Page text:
Woman swallows fish bone, it migrates into her neck

A woman with something stuck in her throat.
(Image credit: Shutterstock)

When a woman in Malaysia accidentally swallowed a fish bone, it soon became a pain in the neck — the bone poked through her throat and became embedded in her neck muscles, according to a new report of the case.

The 54-year-old woman was eating a meal of grilled wolf herring when she experienced "excruciating pain over the throat" along with the sensation that something was stuck there, according to the report, published April 15 in The Journal of Emergency Medicine. She tried to make herself vomit to dislodge the object, but that only made things worse — she began to have difficulty breathing and noticed that her neck was swollen, the report said.

She went to the emergency room, where doctors palpated her neck. They noticed a crackling or popping sound called crepitus, which can occur when air bubbles get into the tissue layer under the skin.

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At first, doctors couldn't find the fish bone. They couldn't see it when they visually examined  her throat, and it didn't show up on an X-ray. But a CT scan revealed a 2-inch (5.1 centimeters) bone embedded in a large neck muscle known as the sternocleidomastoid muscle, the report said. (Certain types of fish bones show up more easily on X-rays, depending on how much radiation they absorb. Bones from salmon, herring and skate fish let more radiation pass through and so don't show up as well on X-rays, the authors said.)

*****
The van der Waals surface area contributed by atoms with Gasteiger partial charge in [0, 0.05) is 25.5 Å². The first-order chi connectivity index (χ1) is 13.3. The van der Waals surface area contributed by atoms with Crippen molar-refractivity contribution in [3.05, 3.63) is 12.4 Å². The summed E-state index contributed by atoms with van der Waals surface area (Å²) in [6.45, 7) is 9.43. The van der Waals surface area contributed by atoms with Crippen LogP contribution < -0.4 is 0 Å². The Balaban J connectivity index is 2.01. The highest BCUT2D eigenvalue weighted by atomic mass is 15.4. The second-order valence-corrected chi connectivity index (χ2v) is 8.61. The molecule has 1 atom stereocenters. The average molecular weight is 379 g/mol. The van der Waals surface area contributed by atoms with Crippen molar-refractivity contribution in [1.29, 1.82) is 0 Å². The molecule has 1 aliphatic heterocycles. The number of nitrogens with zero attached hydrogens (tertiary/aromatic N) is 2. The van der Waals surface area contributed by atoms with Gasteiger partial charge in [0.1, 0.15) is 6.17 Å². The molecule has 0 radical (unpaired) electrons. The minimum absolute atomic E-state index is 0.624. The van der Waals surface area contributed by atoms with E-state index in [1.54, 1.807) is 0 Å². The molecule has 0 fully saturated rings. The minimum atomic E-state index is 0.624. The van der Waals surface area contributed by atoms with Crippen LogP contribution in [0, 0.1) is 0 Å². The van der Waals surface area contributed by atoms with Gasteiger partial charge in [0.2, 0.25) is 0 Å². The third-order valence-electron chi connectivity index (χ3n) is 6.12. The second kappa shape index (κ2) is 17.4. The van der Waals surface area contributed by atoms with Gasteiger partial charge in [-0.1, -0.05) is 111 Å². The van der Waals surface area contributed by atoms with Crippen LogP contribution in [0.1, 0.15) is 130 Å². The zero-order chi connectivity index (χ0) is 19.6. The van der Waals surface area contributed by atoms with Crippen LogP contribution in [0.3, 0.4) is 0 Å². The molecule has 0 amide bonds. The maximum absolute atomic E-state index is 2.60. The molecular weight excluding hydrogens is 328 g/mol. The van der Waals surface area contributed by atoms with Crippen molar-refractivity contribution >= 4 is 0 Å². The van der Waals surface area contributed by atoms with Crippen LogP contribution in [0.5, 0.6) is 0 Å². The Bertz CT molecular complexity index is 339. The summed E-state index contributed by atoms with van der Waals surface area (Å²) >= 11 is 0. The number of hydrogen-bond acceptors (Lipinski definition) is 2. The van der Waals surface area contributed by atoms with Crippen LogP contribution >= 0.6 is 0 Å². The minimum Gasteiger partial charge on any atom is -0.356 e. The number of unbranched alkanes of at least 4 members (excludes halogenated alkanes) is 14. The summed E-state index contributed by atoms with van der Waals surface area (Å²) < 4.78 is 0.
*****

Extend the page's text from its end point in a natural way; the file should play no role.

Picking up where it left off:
It's fairly common for emergency room doctors to see patients who swallow fish bones, but usually the bones get stuck in the upper throat and can be easily removed, according to the authors, from Hospital Selayang in Malaysia. Embedded fish bones like the one in this woman's case are uncommon, the authors said. They suspect that rigorous tongue and neck movement helped propel the bone through the lining of her throat, and it then migrated into her neck muscle. As for the woman's crepitus, forceful vomiting can also cause tiny air sacs in the lung to rupture, and the released air can travel along blood vessels into the neck, resulting in air trapped under the skin, also known as subcutaneous emphysema, the authors said.

The woman needed surgery to remove the bone, and she received antibiotics to prevent an infection. After five days in hospital, her symptoms, including her subcutaneous emphysema, had completely gone away, and she was able to go home.

Originally published on Live Science. 

Rachael Rettner

Rachael is a Live Science contributor, and was a former channel editor and senior writer for Live Science between 2010 and 2022. She has a master's degree in journalism from New York University's Science, Health and Environmental Reporting Program. She also holds a B.S. in molecular biology and an M.S. in biology from the University of California, San Diego. Her work has appeared in Scienceline, The Washington Post and Scientific American.